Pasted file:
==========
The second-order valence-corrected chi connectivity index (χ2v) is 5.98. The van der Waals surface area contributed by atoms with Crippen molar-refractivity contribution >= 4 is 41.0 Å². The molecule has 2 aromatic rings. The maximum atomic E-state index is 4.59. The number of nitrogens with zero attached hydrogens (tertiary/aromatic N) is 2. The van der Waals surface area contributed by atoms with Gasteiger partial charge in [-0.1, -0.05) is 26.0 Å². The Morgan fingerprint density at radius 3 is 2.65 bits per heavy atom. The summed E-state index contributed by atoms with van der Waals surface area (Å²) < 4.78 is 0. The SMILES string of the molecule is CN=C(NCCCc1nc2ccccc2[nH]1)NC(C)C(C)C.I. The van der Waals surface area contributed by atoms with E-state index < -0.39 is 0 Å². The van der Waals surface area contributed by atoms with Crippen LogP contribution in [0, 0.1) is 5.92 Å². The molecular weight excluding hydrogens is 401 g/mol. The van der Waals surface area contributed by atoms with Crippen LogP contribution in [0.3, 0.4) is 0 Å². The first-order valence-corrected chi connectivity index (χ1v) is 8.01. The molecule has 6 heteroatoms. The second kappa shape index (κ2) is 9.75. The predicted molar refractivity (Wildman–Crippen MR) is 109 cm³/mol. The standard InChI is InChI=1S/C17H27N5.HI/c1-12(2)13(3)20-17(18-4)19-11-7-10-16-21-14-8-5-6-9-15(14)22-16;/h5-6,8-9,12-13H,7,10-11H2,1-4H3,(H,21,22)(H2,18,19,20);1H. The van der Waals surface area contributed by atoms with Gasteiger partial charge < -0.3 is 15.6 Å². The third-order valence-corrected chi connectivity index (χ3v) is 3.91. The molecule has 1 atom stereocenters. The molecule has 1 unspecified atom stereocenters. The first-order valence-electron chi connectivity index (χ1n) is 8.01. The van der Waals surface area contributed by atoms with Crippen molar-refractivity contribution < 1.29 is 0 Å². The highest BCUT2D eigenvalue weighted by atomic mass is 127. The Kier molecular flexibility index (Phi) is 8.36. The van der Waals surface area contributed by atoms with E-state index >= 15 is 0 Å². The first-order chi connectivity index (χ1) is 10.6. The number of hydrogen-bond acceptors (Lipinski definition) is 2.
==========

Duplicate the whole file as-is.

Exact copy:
The second-order valence-corrected chi connectivity index (χ2v) is 5.98. The van der Waals surface area contributed by atoms with Crippen molar-refractivity contribution >= 4 is 41.0 Å². The molecule has 2 aromatic rings. The maximum atomic E-state index is 4.59. The number of nitrogens with zero attached hydrogens (tertiary/aromatic N) is 2. The van der Waals surface area contributed by atoms with Gasteiger partial charge in [-0.1, -0.05) is 26.0 Å². The Morgan fingerprint density at radius 3 is 2.65 bits per heavy atom. The summed E-state index contributed by atoms with van der Waals surface area (Å²) < 4.78 is 0. The SMILES string of the molecule is CN=C(NCCCc1nc2ccccc2[nH]1)NC(C)C(C)C.I. The van der Waals surface area contributed by atoms with E-state index < -0.39 is 0 Å². The van der Waals surface area contributed by atoms with Crippen LogP contribution in [0, 0.1) is 5.92 Å². The molecular weight excluding hydrogens is 401 g/mol. The van der Waals surface area contributed by atoms with Crippen LogP contribution in [0.3, 0.4) is 0 Å². The first-order valence-corrected chi connectivity index (χ1v) is 8.01. The molecule has 6 heteroatoms. The second kappa shape index (κ2) is 9.75. The predicted molar refractivity (Wildman–Crippen MR) is 109 cm³/mol. The standard InChI is InChI=1S/C17H27N5.HI/c1-12(2)13(3)20-17(18-4)19-11-7-10-16-21-14-8-5-6-9-15(14)22-16;/h5-6,8-9,12-13H,7,10-11H2,1-4H3,(H,21,22)(H2,18,19,20);1H. The van der Waals surface area contributed by atoms with Gasteiger partial charge < -0.3 is 15.6 Å². The third-order valence-corrected chi connectivity index (χ3v) is 3.91. The molecule has 1 atom stereocenters. The molecule has 1 unspecified atom stereocenters. The first-order valence-electron chi connectivity index (χ1n) is 8.01. The van der Waals surface area contributed by atoms with Crippen molar-refractivity contribution < 1.29 is 0 Å². The highest BCUT2D eigenvalue weighted by atomic mass is 127. The Kier molecular flexibility index (Phi) is 8.36. The van der Waals surface area contributed by atoms with E-state index >= 15 is 0 Å². The first-order chi connectivity index (χ1) is 10.6. The number of hydrogen-bond acceptors (Lipinski definition) is 2.